Is Employee Sexual Harassment Training Mandatory for My Business?

Training

Sexual harassment is a type of illegal sex discrimination under both state and federal law. An employer can be held liable not only for its own acts of sexual harassment, but in some cases acts of sexual harassment committed by employees/managers as well. To protect both your business and employees, it is imperative that employers take steps to train employees on anti-sexual harassment in the workplace.

California, New York City Among First Jurisdictions to Require Training of Most Employees

In some states, however, employers need to go a step further. Five states–and New York City–now require certain employers to provide mandatory sexual harassment training. While other states, like Florida, might not currently have a mandatory training law on its books, employers who operate in another state or city with a training requirement may still be required to comply.

The states that mandate training are California, Connecticut, Delaware, Maine, and New York. The New York law applies to all businesses with employees in the state. The other four states only impose training requirements after a business meets a certain employee threshold, ranging from 5 in California to 50 in Connecticut and Delaware.

Each state’s law also specifies which employees must be trained and how frequently. For example, California’s law states that starting in January 2020, a covered employer must provide at least two hours of “classroom or other effective interactive training and education regarding sexual harassment” to supervisors, as well as one hour of training for all other employees. Initial training must occur within six months of an employee assuming his or her position, and thereafter at least once every two years.

New York City, which has required sexual harassment training since October 2018, also mandates training for part-time employees. According to the City’s website, the training itself must include live and web-based components and give employees the opportunity to “ask questions and give feedback.”

Generally speaking, training laws require the trainer to cover the applicable federal, state, and local laws governing sexual harassment. The training should inform supervisors of their obligation to identify, report, and correct individual acts of sexual harassment. Where non-supervisory employees receive training, it should include notice of their rights under the law to seek legal remedies without fear of retaliation.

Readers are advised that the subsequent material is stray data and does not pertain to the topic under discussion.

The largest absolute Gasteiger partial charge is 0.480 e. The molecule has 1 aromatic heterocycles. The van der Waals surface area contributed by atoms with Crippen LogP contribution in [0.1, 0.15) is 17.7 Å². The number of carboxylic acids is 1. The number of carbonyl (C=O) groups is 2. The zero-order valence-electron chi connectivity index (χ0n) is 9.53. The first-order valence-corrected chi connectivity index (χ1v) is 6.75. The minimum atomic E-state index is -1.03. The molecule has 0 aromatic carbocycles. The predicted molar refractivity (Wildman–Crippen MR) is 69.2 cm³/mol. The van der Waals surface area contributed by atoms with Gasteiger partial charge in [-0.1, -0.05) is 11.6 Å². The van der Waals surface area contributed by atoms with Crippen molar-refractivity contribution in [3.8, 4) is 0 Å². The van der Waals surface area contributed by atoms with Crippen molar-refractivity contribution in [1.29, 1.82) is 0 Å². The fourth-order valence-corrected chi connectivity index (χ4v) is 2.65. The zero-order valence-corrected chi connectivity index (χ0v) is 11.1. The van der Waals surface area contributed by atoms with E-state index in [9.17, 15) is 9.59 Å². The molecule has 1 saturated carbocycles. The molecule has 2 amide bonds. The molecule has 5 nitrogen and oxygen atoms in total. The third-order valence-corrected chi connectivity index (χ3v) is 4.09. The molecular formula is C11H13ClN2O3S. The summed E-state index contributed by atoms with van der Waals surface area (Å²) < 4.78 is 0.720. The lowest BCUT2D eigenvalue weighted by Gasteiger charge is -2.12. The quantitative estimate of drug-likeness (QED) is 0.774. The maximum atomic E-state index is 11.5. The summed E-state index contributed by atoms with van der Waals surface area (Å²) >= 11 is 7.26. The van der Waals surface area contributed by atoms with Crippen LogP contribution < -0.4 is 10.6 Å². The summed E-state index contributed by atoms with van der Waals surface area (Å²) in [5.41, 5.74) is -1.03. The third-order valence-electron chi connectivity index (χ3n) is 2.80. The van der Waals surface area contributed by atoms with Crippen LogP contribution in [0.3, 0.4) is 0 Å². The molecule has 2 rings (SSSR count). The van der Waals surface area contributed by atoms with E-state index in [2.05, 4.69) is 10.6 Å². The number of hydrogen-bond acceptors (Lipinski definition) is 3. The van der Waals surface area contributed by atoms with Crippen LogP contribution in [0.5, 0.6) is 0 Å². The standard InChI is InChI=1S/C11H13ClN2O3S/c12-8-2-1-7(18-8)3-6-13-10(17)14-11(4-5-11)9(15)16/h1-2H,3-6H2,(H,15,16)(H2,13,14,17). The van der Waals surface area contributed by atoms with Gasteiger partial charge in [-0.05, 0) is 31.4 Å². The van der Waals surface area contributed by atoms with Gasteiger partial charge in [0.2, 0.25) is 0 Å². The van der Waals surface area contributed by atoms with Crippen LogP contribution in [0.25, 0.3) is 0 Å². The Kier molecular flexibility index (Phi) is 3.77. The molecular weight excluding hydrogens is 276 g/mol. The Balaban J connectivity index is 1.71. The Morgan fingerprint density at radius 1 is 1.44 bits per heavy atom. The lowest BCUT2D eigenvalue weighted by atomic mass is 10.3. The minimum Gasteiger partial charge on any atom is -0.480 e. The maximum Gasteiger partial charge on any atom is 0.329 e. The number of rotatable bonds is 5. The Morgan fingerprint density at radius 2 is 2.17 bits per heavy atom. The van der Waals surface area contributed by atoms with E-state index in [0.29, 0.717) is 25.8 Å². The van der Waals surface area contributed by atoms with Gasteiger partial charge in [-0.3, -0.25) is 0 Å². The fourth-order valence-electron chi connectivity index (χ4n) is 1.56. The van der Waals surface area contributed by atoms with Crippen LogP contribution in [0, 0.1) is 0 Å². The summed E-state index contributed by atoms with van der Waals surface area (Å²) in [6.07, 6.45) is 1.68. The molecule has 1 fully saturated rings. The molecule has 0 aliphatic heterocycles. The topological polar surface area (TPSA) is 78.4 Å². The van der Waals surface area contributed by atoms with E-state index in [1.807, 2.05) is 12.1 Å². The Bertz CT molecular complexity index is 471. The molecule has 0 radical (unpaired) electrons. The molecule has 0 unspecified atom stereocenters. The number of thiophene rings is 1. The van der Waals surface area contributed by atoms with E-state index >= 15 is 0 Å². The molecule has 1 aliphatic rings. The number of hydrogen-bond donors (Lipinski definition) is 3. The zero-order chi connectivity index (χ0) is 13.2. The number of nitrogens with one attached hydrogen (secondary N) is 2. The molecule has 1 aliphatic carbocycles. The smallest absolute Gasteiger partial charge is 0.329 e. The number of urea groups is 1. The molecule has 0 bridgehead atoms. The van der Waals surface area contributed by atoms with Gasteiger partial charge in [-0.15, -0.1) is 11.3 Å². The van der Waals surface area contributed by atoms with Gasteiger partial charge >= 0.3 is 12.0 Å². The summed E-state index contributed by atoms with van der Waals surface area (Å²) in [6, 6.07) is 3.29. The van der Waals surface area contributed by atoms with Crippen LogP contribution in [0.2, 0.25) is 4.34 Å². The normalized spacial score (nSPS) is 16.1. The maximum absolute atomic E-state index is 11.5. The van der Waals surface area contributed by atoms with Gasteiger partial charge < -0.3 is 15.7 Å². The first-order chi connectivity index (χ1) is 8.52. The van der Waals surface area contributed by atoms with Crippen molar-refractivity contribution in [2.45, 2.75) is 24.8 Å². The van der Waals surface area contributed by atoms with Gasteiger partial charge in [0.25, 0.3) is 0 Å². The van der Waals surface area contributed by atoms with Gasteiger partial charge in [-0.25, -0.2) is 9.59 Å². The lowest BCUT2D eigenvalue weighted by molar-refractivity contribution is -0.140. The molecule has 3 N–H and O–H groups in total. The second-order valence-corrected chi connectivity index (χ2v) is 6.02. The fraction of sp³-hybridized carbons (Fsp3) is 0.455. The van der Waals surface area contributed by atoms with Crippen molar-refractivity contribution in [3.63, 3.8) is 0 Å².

Each state or city law may also specify who is qualified to provide sexual harassment training. In California, for instance, a trainer must be an attorney who is licensed to practice in that state and who regularly advises clients on employment law. A trainer may also be a “human resources professional” or “harassment prevention consultant” with at least two years of “practical experience” in dealing with sexual harassment. College or law school instructors may also qualify as trainers if they have a post-graduate degree or teaching credential and 20 hours of instructional experience in federal or state employment law.

Get Advice on Sexual Harassment Training

Even if your own business does not fall under the jurisdiction of another state or city’s training mandate, it is still a smart business practice to review your own sexual harassment policies with consideration to implement a training as a proactive measure. If you need advice on how to proceed with such training, consult with a qualified workplace harassment training employment law attorney.

Sources:

nyc.gov/nycbusiness/description/sexual-harassment-training-for-employees

dfeh.ca.gov/resources/frequently-asked-questions/employment-faqs/sexual-harassment-faqs/

https://www.floridalaborlawyer.com/complaints-in-the-workplace-when-should-an-employer-conduct-a-workplace-investigation/

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